About one-fourth of U.S. adults say it’s difficult to afford their prescriptions, according to the Kaiser Family Foundation, and some estimates put that number at one-third. High drug prices disproportionately impact lower-income people and people of color — including Black and Hispanic people who are less likely to have health insurance than white Americans.
The Texas bill was roundly opposed by the pharmaceutical industry, which argues that a state-based program complicates streamlined federal processes by letting state officials or importers negotiate their own prices, pick their own drugs for the program, and take part in the security and labeling process.
Industry representatives also say it could threaten the security of the nation’s drug supply chain by sidestepping the U.S. government’s own track-and-trace distribution system, which documents a drug’s path from its earliest ingredients to the drugstore shelves.
Opponents also argued that the program would be difficult to implement because Canada is struggling with a shortage of some medicines and likely wouldn’t be able to meet the demand for them in the U.S.
The importation program has the backing of a range of Texas medical groups and health advocates — from the progressive group Every Texan, which advocates for the needs of lower-income residents, to hard-right conservative organization Texas Public Policy Foundation. The Texas Association of Health Plans, the AARP and Texans Care for Children also supports the bill.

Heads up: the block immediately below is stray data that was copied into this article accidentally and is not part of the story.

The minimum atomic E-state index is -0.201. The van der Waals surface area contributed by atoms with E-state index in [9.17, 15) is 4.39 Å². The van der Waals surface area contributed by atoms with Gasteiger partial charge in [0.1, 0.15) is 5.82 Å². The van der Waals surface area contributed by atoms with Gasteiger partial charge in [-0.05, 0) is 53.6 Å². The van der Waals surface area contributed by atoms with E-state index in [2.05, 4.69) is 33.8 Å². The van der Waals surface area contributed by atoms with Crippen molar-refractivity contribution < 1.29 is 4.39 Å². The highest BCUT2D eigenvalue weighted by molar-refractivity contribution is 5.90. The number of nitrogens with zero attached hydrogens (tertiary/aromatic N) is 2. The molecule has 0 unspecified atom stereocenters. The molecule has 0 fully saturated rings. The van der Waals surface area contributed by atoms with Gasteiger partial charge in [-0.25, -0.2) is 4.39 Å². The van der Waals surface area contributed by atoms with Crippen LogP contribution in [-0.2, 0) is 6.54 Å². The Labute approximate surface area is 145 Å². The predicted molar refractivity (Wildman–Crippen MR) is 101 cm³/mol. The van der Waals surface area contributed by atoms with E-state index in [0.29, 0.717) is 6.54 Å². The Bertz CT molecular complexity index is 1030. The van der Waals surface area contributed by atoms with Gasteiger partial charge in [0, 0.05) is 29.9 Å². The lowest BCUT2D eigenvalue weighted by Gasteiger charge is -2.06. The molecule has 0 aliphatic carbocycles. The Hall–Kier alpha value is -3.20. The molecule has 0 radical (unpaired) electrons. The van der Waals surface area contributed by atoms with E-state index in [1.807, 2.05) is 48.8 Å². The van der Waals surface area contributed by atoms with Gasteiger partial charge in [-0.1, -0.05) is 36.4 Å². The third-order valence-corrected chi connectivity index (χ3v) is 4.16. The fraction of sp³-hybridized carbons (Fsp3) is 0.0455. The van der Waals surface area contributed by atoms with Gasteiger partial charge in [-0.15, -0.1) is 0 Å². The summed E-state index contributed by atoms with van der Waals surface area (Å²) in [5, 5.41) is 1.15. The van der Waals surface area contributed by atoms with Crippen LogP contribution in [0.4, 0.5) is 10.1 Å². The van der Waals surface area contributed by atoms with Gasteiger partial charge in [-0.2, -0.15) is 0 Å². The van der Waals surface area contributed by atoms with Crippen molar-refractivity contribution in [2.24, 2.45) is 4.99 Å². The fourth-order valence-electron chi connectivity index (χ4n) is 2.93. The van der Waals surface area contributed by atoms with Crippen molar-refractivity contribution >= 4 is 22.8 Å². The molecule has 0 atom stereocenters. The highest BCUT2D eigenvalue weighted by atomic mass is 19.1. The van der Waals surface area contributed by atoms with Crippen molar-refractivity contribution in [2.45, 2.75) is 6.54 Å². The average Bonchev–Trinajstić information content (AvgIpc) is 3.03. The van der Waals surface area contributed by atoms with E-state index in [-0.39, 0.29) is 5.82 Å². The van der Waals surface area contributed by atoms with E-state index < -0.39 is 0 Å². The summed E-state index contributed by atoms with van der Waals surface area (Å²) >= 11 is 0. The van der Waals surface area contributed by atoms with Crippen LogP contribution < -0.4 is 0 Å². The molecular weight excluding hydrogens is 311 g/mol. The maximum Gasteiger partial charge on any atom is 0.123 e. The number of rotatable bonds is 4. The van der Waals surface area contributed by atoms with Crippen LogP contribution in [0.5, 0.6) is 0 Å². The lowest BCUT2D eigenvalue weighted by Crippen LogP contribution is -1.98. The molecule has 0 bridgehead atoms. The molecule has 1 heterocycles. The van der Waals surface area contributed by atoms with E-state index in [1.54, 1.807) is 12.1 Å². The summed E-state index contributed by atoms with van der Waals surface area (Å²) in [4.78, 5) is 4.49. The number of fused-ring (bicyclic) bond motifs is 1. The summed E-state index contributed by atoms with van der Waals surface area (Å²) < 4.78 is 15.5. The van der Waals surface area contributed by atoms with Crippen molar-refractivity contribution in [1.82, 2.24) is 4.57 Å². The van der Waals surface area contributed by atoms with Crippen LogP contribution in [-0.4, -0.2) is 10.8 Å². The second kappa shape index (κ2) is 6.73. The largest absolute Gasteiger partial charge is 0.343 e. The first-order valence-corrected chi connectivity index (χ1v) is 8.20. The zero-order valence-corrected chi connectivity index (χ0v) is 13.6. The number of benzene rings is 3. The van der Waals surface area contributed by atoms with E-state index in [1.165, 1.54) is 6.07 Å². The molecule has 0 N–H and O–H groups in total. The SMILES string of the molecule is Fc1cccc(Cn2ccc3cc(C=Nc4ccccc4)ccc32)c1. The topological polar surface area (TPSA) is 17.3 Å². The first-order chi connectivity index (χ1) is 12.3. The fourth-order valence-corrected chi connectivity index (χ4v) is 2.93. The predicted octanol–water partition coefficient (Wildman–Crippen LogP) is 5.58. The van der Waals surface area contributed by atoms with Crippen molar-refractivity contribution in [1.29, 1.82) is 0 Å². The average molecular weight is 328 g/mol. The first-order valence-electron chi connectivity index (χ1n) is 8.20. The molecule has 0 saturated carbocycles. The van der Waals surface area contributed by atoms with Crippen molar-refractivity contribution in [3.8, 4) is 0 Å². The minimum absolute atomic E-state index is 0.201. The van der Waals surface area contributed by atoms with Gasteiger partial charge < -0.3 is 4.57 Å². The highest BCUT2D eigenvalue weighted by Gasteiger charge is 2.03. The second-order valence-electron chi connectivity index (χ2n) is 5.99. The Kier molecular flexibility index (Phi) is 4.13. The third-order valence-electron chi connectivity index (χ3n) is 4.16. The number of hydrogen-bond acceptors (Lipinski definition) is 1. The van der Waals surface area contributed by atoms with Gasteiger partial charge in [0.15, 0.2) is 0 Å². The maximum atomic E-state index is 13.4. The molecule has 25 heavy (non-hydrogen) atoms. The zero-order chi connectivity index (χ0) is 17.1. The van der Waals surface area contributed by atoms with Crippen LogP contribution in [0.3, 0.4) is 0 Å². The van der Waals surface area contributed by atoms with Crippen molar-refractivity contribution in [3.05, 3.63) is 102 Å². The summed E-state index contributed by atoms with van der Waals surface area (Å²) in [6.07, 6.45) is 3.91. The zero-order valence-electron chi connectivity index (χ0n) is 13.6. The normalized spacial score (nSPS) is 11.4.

Supporters dismissed pharma industry concerns as a fear of competition that would eat into their profits.
The argument that it sidesteps safety standards is false, Talarico said.
The only country included in the new federally authorized program is Canada, and the drugs imported from wholesalers in that country would have already been subject to their own secure tracking system before they ever hit the U.S., Talarico said. When they do, that information is available to the importer, who contracts with a lab to check it and then sends the Canadian tracking information and the results of the lab testing to the FDA — which runs it through its own standards before approving it for sale in the U.S.
Drugs from foreign countries are clearly being used safely and effectively by their own citizens, Frank said in the hearing.
“We’re not seeing, in Europe and Canada, people falling over because their drugs aren’t working,” he said.
To the contrary, it’s Americans who are dying because they can’t get their medicines at all, Talarico said.
A recent study predicted that among Medicare beneficiaries alone, some 1.1 million older Americans would die prematurely over the next decade because they couldn’t afford to take their medicines.
“As we speak, our constituents are choosing between their medication and their rent, their medication and their groceries … and going without,” Talarico said. “This is a life-threatening, dangerous status quo.”
Disclosure: AARP, Every Texan, Texans Care for Children, Texas Association of Health Plans and Texas Public Policy Foundation have been financial supporters of The Texas Tribune, a nonprofit, nonpartisan news organization that is funded in part by donations from members, foundations and corporate sponsors. Financial supporters play no role in the Tribune's journalism. Find a complete list of them here.